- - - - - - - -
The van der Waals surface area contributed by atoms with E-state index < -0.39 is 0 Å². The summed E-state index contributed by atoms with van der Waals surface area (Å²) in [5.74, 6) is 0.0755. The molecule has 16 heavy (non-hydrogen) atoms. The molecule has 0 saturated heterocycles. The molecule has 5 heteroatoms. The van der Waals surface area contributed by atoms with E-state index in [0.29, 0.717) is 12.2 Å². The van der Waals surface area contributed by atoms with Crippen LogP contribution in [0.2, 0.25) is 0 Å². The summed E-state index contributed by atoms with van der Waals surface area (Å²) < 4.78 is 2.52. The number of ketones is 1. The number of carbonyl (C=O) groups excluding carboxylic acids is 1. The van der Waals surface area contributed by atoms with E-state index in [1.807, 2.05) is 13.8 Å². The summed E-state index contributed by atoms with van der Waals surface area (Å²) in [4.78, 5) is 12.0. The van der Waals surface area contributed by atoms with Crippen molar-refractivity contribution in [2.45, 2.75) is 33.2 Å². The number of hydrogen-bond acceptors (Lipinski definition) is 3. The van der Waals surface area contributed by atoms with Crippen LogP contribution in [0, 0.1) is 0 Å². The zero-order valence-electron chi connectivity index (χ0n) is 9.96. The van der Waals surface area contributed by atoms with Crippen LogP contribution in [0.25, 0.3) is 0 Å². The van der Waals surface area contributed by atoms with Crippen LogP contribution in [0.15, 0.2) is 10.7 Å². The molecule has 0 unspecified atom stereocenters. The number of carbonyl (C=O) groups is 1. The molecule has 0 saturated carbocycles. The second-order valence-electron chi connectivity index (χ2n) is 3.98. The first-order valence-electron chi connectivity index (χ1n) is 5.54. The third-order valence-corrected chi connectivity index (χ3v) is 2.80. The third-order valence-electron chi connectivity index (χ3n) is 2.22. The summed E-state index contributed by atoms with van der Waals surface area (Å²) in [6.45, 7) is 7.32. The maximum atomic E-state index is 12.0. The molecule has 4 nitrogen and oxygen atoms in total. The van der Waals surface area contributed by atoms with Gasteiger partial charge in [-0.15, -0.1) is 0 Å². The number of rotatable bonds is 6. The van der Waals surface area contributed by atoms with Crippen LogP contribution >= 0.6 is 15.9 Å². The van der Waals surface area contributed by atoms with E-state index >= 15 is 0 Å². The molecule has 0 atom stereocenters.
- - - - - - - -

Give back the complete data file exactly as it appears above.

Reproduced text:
The van der Waals surface area contributed by atoms with E-state index < -0.39 is 0 Å². The summed E-state index contributed by atoms with van der Waals surface area (Å²) in [5.74, 6) is 0.0755. The molecule has 16 heavy (non-hydrogen) atoms. The molecule has 0 saturated heterocycles. The molecule has 5 heteroatoms. The van der Waals surface area contributed by atoms with E-state index in [0.29, 0.717) is 12.2 Å². The van der Waals surface area contributed by atoms with Crippen LogP contribution in [0.2, 0.25) is 0 Å². The summed E-state index contributed by atoms with van der Waals surface area (Å²) < 4.78 is 2.52. The number of ketones is 1. The number of carbonyl (C=O) groups excluding carboxylic acids is 1. The van der Waals surface area contributed by atoms with E-state index in [1.807, 2.05) is 13.8 Å². The summed E-state index contributed by atoms with van der Waals surface area (Å²) in [4.78, 5) is 12.0. The van der Waals surface area contributed by atoms with Crippen molar-refractivity contribution in [2.45, 2.75) is 33.2 Å². The number of hydrogen-bond acceptors (Lipinski definition) is 3. The van der Waals surface area contributed by atoms with Crippen LogP contribution in [0, 0.1) is 0 Å². The zero-order valence-electron chi connectivity index (χ0n) is 9.96. The van der Waals surface area contributed by atoms with Crippen LogP contribution in [0.25, 0.3) is 0 Å². The van der Waals surface area contributed by atoms with Crippen LogP contribution in [0.15, 0.2) is 10.7 Å². The molecule has 0 unspecified atom stereocenters. The number of carbonyl (C=O) groups is 1. The molecule has 0 saturated carbocycles. The second-order valence-electron chi connectivity index (χ2n) is 3.98. The first-order valence-electron chi connectivity index (χ1n) is 5.54. The third-order valence-corrected chi connectivity index (χ3v) is 2.80. The third-order valence-electron chi connectivity index (χ3n) is 2.22. The summed E-state index contributed by atoms with van der Waals surface area (Å²) in [6.45, 7) is 7.32. The maximum atomic E-state index is 12.0. The molecule has 4 nitrogen and oxygen atoms in total. The van der Waals surface area contributed by atoms with Gasteiger partial charge in [-0.15, -0.1) is 0 Å². The number of rotatable bonds is 6. The van der Waals surface area contributed by atoms with Crippen LogP contribution >= 0.6 is 15.9 Å². The van der Waals surface area contributed by atoms with E-state index >= 15 is 0 Å². The molecule has 0 atom stereocenters.